generalizes tactic #
This module defines the
tactic.generalizes' tactic and its interactive version
tactic.interactive.generalizes. These work like
generalize, but they can
generalize over multiple expressions at once. This is particularly handy when
there are dependencies between the expressions, in which case
usually fail but
generalizes may succeed.
Implementation notes #
To generalize the target
T over expressions
j₁ : J₁, ..., jₙ : Jₙ, we first
create the new target type
T' = ∀ (k₁ : J₁) ... (kₙ : Jₙ) (k₁_eq : k₁ = j₁) ... (kₙ_eq : kₙ == jₙ), U
T with any occurrences of the
jᵢ replaced by the corresponding
kᵢ. Note that some of the
kᵢ_eq may be heterogeneous; this happens when
there are dependencies between the
jᵢ. The construction of
T' is performed
T', we can
assert it and use it to construct a proof of
the original target by instantiating the binders with
This leaves us with a generalized goal. This construction is performed by
- Target expression
- List of expressions
jᵢto be generalised, along with a name for the local const that will replace them. The
jᵢmust be in dependency order:
[n, fin n]is okay but
[fin n, n]is not.
- List of new local constants
kᵢ, one for each
jᵢreplaced by the
e[jᵢ := kᵢ]...[j₀ := k₀].
Note that the substitution also affects the types of the
jᵢ : Jᵢ then
kᵢ : Jᵢ[jᵢ₋₁ := kᵢ₋₁]...[j₀ := k₀].
md and the boolean
unify are passed to
kabstract when we
abstract over occurrences of the
Input: for each equation that should be generated: the equation name, the
jᵢ and the corresponding local constant
kᵢ from step 1.
Output: for each element of the input list a new local constant of type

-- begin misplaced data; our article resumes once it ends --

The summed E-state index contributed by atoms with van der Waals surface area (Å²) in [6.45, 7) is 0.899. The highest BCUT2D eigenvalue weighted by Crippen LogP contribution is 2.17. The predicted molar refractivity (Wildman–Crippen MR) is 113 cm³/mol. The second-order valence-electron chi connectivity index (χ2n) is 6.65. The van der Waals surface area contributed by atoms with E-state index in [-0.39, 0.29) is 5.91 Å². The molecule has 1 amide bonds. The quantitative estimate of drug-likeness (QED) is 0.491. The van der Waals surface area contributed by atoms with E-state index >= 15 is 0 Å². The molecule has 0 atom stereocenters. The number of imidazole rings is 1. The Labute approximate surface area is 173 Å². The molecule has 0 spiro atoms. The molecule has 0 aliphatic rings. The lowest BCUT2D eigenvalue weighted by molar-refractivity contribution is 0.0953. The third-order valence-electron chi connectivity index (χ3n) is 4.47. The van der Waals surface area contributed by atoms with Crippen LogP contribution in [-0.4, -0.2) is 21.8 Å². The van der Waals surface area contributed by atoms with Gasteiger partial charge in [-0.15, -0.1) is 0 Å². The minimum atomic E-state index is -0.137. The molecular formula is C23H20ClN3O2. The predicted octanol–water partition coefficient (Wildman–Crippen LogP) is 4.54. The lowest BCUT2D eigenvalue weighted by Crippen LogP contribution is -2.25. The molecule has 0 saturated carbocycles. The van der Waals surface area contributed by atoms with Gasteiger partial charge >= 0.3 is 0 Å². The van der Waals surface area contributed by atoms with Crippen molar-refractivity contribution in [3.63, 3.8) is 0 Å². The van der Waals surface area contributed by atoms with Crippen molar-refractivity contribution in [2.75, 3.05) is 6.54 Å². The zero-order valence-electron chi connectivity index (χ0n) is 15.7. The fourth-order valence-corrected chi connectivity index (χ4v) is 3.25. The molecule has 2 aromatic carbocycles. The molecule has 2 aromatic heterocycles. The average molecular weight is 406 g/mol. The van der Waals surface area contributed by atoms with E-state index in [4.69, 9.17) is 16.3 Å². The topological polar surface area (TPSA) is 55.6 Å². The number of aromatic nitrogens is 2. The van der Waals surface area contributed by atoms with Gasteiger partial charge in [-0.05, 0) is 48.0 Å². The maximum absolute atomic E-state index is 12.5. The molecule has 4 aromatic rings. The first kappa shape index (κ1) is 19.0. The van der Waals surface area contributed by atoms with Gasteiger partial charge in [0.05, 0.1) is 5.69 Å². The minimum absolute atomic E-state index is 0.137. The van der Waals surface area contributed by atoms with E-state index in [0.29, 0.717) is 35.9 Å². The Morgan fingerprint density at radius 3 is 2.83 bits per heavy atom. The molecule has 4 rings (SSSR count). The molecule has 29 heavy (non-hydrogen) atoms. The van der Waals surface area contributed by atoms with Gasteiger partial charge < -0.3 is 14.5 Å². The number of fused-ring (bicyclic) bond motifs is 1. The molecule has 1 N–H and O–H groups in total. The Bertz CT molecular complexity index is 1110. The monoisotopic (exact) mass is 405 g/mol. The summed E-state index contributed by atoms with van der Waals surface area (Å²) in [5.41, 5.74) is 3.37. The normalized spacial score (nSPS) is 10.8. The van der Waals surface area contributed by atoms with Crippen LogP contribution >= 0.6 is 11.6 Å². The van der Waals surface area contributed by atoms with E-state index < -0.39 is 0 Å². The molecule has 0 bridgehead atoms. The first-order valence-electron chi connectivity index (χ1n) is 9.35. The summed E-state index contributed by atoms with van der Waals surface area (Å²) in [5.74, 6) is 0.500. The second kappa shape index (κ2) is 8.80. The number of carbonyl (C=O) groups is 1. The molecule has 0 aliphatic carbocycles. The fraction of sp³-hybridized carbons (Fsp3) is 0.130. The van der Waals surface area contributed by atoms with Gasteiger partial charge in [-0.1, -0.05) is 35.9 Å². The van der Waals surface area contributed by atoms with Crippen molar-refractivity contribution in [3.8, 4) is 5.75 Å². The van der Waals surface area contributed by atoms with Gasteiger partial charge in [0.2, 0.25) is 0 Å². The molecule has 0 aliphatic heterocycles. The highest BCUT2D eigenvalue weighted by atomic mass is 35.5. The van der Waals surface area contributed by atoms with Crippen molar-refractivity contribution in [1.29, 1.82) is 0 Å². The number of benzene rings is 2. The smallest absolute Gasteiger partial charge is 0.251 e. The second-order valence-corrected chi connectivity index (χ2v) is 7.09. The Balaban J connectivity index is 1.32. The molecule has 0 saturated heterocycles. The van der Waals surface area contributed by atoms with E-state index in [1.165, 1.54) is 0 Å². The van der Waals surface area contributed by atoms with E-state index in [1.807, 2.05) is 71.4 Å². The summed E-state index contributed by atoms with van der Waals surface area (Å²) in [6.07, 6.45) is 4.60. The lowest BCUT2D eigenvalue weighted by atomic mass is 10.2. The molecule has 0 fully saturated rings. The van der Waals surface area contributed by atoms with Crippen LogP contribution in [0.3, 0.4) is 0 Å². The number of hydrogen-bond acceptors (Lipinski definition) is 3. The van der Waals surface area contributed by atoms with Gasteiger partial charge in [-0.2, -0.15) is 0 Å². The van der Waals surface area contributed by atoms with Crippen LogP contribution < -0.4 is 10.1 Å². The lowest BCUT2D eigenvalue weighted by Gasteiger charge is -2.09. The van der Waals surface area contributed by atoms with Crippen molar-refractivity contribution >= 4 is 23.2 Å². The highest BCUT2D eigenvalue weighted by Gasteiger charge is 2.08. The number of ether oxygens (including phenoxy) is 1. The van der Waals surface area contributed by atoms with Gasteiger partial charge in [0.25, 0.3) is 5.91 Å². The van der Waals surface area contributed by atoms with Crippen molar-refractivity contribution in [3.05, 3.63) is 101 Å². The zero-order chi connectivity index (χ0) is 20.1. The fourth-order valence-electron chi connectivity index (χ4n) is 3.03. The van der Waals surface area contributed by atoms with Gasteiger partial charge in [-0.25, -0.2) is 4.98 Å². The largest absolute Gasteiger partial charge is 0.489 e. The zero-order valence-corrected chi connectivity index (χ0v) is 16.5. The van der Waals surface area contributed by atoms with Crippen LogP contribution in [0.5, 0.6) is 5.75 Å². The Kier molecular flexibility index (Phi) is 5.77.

jᵢ = kᵢ or
jᵢ == kᵢ and a proof of
jᵢ = jᵢ or
jᵢ == jᵢ.
md is used when determining whether the type of
jᵢ is defeq
to the type of
kᵢ (and thus whether to generate a homogeneous or heterogeneous
jᵢ; the local constants
kᵢ from step 1; the equations and their
proofs from step 2.
This step is the first one that changes the goal (and also the last one overall). It asserts the generalized goal, then derives the current goal from it. This leaves us with the generalized goal.
Generalizes the target over each of the expressions in
args = [(a₁, h₁, arg₁), ...], this changes the target to
∀ (a₁ : T₁) ... (h₁ : a₁ = arg₁) ..., U
U is the current target with every occurrence of
argᵢ replaced by
aᵢ. A similar effect can be achieved by using
generalize once for each of
args, but if there are dependencies between the
args, this may fail to
perform some generalizations.
The replacement is performed using keyed matching/unification with transparency
unify determines whether matching or unification is used. See
After generalizing the
args, the target type may no longer type check.
generalizes' will then raise an error.
Generalizes the target over multiple expressions. For example, given the goal
After generalization, the target type may no longer type check.
will then raise an error.